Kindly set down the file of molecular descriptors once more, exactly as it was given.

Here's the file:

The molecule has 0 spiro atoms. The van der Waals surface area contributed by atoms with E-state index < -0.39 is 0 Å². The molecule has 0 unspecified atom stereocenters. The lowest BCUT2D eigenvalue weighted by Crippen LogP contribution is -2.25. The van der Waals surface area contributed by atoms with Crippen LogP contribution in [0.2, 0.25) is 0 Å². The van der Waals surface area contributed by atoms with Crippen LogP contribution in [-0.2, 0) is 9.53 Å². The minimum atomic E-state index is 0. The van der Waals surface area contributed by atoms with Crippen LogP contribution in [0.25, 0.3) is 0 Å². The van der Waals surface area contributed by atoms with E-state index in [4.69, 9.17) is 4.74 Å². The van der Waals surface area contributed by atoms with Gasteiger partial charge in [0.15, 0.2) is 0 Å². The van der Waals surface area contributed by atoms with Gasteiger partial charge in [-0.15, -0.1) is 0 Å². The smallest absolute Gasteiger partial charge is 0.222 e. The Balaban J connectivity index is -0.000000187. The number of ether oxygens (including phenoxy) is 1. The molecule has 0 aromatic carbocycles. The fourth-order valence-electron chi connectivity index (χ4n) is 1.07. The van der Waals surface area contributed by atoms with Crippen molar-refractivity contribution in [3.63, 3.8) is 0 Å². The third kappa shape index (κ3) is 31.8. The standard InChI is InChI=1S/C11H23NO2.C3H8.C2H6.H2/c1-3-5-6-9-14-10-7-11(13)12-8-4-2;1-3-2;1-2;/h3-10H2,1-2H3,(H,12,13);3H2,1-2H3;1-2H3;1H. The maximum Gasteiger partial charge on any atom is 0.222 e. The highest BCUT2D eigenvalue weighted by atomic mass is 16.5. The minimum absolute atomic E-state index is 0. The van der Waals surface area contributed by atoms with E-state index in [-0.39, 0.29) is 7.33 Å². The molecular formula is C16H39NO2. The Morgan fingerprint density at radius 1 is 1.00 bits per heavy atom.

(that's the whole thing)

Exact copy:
The molecule has 0 spiro atoms. The van der Waals surface area contributed by atoms with E-state index < -0.39 is 0 Å². The molecule has 0 unspecified atom stereocenters. The lowest BCUT2D eigenvalue weighted by Crippen LogP contribution is -2.25. The van der Waals surface area contributed by atoms with Crippen LogP contribution in [0.2, 0.25) is 0 Å². The van der Waals surface area contributed by atoms with Crippen LogP contribution in [-0.2, 0) is 9.53 Å². The minimum atomic E-state index is 0. The van der Waals surface area contributed by atoms with Crippen LogP contribution in [0.25, 0.3) is 0 Å². The van der Waals surface area contributed by atoms with E-state index in [4.69, 9.17) is 4.74 Å². The van der Waals surface area contributed by atoms with Gasteiger partial charge in [0.15, 0.2) is 0 Å². The van der Waals surface area contributed by atoms with Gasteiger partial charge in [-0.15, -0.1) is 0 Å². The smallest absolute Gasteiger partial charge is 0.222 e. The Balaban J connectivity index is -0.000000187. The number of ether oxygens (including phenoxy) is 1. The molecule has 0 aromatic carbocycles. The fourth-order valence-electron chi connectivity index (χ4n) is 1.07. The van der Waals surface area contributed by atoms with Crippen molar-refractivity contribution in [3.63, 3.8) is 0 Å². The third kappa shape index (κ3) is 31.8. The standard InChI is InChI=1S/C11H23NO2.C3H8.C2H6.H2/c1-3-5-6-9-14-10-7-11(13)12-8-4-2;1-3-2;1-2;/h3-10H2,1-2H3,(H,12,13);3H2,1-2H3;1-2H3;1H. The maximum Gasteiger partial charge on any atom is 0.222 e. The highest BCUT2D eigenvalue weighted by atomic mass is 16.5. The minimum absolute atomic E-state index is 0. The van der Waals surface area contributed by atoms with E-state index in [-0.39, 0.29) is 7.33 Å². The molecular formula is C16H39NO2. The Morgan fingerprint density at radius 1 is 1.00 bits per heavy atom.